GREGOR MacLean, Montrose, is the Scottish number one-ranked pole-vaulter, and he also holds the Scottish record.
He is based at Loughborough University, and here he describes his strenuous training regime.
Gregor writes: I started winter training at the beginning of October and ended on January 7; this comprised running, weights, technical vault sessions, gymnastics and general strength exercises.
Running sessions were in two categories; speed endurance and speed development. Endurance consisted of multiple sprints over a longer distance than we would use vaulting, and was a leg killer. Development sessions were easier, anything from six sets of two 60m to three sets of 3 90m flat out sprints. This was much easier on your legs but was a big cardio workout.
Weights sessions for me were about packing on body weight. By the end of the previous outdoor season I weighed 73.6kg, far too light for a pole-vaulter. I needed to be 80kg before my first indoor competition. My first five weeks of weights were gruelling, having to lift heavy weights with a lot of repetitions.
My bench press consisted of five sets of 15 at 70-75kg, for me a big weight. By the end of the third set my pectoral muscles and shoulders were in agony. Other exercises were Olympics lifts, front and back squats, box step ups, military press and weighted jacket pull ups.
With my technical vault sessions, we went back to scratch starting with shorts approach run ups into the long jump pit. I had picked up bad habits from the previous season so I was working on timing and planting the pole in the sand.
Once the plant was sorted we started pushing my run up further and further back from four strides to 18 strides. After 10 weeks, we moved onto the pole-vault pit to started work on the more technical stuff, such as the start of the swing and rock back.
I was not the best at rocking back as I tended to just pick my feet up and shoot for the bar instead of kicking with my back leg to start the rotation of my pelvis and shoulders, so this was the most important part of the technical stuff for me. After an intensive 14 weeks training we were back off of full approach (18 steps) into the pole-vault pit and getting ready for competition time.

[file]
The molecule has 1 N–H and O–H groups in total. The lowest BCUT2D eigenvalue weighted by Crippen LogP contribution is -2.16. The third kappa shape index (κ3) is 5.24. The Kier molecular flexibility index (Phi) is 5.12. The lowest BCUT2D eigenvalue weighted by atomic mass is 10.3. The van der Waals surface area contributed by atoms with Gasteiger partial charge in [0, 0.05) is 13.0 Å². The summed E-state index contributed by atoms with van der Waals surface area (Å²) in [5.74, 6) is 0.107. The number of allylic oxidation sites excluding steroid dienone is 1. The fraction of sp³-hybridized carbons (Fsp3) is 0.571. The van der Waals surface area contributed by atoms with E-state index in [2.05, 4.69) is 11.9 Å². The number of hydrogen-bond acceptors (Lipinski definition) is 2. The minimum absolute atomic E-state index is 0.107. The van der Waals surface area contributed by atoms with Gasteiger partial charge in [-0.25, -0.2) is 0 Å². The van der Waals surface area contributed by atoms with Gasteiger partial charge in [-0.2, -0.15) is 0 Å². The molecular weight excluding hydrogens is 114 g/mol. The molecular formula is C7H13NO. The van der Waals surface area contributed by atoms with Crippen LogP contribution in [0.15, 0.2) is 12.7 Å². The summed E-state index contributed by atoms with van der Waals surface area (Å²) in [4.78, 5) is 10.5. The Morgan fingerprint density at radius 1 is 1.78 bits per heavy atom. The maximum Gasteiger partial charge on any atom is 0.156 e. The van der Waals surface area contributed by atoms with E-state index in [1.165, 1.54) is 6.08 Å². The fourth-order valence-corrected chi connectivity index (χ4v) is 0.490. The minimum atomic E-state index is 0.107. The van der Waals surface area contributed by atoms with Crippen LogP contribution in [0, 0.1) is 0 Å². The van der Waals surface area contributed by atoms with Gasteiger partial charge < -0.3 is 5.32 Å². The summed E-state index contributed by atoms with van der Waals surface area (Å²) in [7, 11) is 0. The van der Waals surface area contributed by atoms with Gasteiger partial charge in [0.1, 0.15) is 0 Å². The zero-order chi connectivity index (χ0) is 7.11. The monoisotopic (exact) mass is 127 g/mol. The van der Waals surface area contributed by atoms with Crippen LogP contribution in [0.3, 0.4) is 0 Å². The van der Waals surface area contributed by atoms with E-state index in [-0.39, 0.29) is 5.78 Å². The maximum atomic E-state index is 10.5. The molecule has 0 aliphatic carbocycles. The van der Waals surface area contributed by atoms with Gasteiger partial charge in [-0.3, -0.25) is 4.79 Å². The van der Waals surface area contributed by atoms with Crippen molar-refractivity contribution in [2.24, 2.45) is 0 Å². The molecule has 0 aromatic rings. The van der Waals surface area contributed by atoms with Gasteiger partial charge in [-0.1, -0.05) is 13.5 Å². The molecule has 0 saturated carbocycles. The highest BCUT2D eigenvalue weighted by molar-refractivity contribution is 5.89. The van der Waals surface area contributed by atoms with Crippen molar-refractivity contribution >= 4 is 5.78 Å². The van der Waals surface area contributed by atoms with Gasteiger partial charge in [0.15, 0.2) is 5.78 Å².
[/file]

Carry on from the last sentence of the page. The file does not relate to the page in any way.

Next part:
My gymnastics is the worst part of my training by far but my coach would still make me do it. We were doing back and front somersaults, back and front flips, round-offs, round off back somersaults. We would be using the gymnastic high bar as well, which meant we had to do giants (going right over the high bar upside down over and over and over again, very dizzy work) also we were doing upstarts and hip circles. It took me a long time to get the basics.
The final part of training was the general strength circuits, using the gymnastic P-bars for dips, the high bar for our core exercises and pole-vault specific exercises such as bubkas, legs lifts, rock-backs, chins, windscreen wipers and muscle ups. We would also use medicine balls to help with strengthening up or stability and core. And use the floor for other exercises like, press ups, sit ups, hand stand push ups and crawling exercises and stretching.
We had to get frequent sports massage, to help break down damage tissue building up in the muscles. You would finish the therapy feeling a lot worse because the muscles had been thoroughly battered to get the knots in the tissue out.
I started the indoor season on a bad spell, not jumping over 5.20m in the first two competitions.
The next competition was the Celtic Cup which was a competition for Scotland. I had opened the competition with 5.05m and then skipped 5.15m and went straight to 5.25. It took me to my third attempt to clear 5.25m, a National Indoor Scottish Record.
So even though I went on the fail the next height I was pretty happy. The next major competition was the United Kingdom indoor championships where I jumped a new lifetime best and set a new Scottish indoor and all-time record of 5.35m. I should have jumped the following height of 5.45m but because of being on the wrong poles it stopped me from progressing any higher.
I was happy with the overall height but knew I was capable of much more. The next weekend I had the Scottish National Championships, where I jumped another 5.20m but went straight to a new lifetime best of 5.40m but it never happened on that day.
I ended the indoor season on a reasonable conclusion with a jump of 5.21m at the ICC final in Lea Valley, London. As this was a team event I needed to jump relatively high to gain maximum point and overall in that competition I finished third. The team I was competing for was London North Lions who won the completion overall which was a good way to end the indoors.
Now I am back into hard training again for nine weeks getting ready for the outdoor season and the real competitions.
This means getting ready to jump really high and qualify for the European Championships and the Olympic Games in London.
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